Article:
By: BAS Staff
A newly published inscription from Tel Lachish in southern Israel is the earliest alphabetic writing discovered in the southern Levant. The fragmentary inscription features a mere handful of letters inscribed on a tiny pottery sherd, measuring just 4 by 3.5 cm. The sherd is dated by radiocarbon to the 15th century B.C.E., or the first part of the Late Bronze Age.
By: Jennifer Drummond
Vestis Virum Facit—clothes make the man. While this quote has been (wrongly) attributed to Roman educator Marcus Fabius Quintilianus, its dubious authenticity doesn’t make it […]
By: Megan Sauter
During the Iron Age, when Israel and Judah ruled Canaan, the kingdoms of Ammon, Moab and Edom ruled east of the Jordan River. Recent archaeological discoveries vastly increase our understanding of these kingdoms and their religion.
By: BAS Staff
New excavations near Luxor have revealed an extremely well-preserved urban settlement from Egypt’s 18th Dynasty. It was a time when Egypt’s powerful pharaohs ruled over an expansive empire that stretched to the land of Canaan and beyond. Known in antiquity as Aten, the settlement dates to the reign of Amenhotep III (1391–1353 B.C.E.) and his successors. The “lost golden city” may have been established to support and help administer the pharaoh’s royal residence, located nearby at the site of Malqata.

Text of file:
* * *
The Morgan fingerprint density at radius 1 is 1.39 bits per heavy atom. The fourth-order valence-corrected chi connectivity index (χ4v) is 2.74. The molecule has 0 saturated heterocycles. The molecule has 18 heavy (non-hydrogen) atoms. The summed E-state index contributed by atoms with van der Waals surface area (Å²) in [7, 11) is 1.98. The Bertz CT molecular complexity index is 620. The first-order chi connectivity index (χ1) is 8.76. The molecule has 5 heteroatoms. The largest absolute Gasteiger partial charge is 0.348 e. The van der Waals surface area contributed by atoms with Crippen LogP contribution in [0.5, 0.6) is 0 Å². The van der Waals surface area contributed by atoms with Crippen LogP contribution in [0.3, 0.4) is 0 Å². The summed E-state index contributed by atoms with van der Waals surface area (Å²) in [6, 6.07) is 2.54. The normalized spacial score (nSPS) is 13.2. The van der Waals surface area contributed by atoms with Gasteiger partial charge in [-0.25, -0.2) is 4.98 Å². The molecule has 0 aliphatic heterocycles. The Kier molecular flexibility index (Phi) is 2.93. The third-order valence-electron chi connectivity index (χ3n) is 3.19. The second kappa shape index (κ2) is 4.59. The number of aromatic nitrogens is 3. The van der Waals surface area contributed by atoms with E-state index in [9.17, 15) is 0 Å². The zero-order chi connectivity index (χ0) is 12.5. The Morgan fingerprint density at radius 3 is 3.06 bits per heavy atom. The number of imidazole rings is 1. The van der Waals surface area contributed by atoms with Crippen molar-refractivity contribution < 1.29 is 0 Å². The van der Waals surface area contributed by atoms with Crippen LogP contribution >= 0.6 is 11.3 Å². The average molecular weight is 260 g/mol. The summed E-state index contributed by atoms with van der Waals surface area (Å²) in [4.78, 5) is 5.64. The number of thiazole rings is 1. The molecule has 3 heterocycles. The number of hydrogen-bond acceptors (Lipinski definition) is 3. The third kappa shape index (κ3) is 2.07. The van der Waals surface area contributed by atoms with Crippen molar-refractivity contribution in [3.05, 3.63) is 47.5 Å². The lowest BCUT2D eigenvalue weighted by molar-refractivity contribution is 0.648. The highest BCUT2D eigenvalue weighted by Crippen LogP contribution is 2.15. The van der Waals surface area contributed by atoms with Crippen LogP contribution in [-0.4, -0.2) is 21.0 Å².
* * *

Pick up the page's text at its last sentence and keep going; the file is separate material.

By: David Moster
Seeds and fruit remains are exciting discoveries for archaeologists, and they provide radiocarbon data to help date buried strata. Fruit also plays an important role in the Biblical narrative.
By: Hershel Shanks
The eruption of Mt. Vesuvius destroyed the opulent vacation destinations of Roman elites in August 79 C.E.—almost exactly nine years after Roman troops destroyed the Temple in Jerusalem. Did this seem like more than mere coincidence to the ancients?
What do Iron Age altars tell us about Biblical sacrifices and worship in ancient Israelite religion?
By: Cynthia Shafer-Elliott
A team from the Tell Halif archaeological excavation made their own tannur, a traditional oven referenced in the Hebrew Bible, and baked bread in it.